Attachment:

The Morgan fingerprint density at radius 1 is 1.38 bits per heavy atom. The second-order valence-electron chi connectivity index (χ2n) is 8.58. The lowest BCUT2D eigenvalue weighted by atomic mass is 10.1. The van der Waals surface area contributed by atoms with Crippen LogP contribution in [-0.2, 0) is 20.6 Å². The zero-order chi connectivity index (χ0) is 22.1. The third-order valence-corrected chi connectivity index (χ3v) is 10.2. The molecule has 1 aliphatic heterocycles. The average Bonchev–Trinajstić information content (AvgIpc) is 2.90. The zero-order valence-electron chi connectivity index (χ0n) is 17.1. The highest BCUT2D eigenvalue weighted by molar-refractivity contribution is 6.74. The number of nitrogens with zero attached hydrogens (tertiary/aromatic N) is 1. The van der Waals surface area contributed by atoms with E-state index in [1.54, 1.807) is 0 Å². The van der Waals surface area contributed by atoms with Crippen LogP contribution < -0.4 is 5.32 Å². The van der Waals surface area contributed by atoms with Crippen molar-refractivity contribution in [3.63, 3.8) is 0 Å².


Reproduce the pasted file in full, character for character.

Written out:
The Morgan fingerprint density at radius 1 is 1.38 bits per heavy atom. The second-order valence-electron chi connectivity index (χ2n) is 8.58. The lowest BCUT2D eigenvalue weighted by atomic mass is 10.1. The van der Waals surface area contributed by atoms with Crippen LogP contribution in [-0.2, 0) is 20.6 Å². The zero-order chi connectivity index (χ0) is 22.1. The third-order valence-corrected chi connectivity index (χ3v) is 10.2. The molecule has 1 aliphatic heterocycles. The average Bonchev–Trinajstić information content (AvgIpc) is 2.90. The zero-order valence-electron chi connectivity index (χ0n) is 17.1. The highest BCUT2D eigenvalue weighted by molar-refractivity contribution is 6.74. The number of nitrogens with zero attached hydrogens (tertiary/aromatic N) is 1. The van der Waals surface area contributed by atoms with E-state index in [1.54, 1.807) is 0 Å². The van der Waals surface area contributed by atoms with Crippen LogP contribution < -0.4 is 5.32 Å². The van der Waals surface area contributed by atoms with Crippen molar-refractivity contribution in [3.63, 3.8) is 0 Å².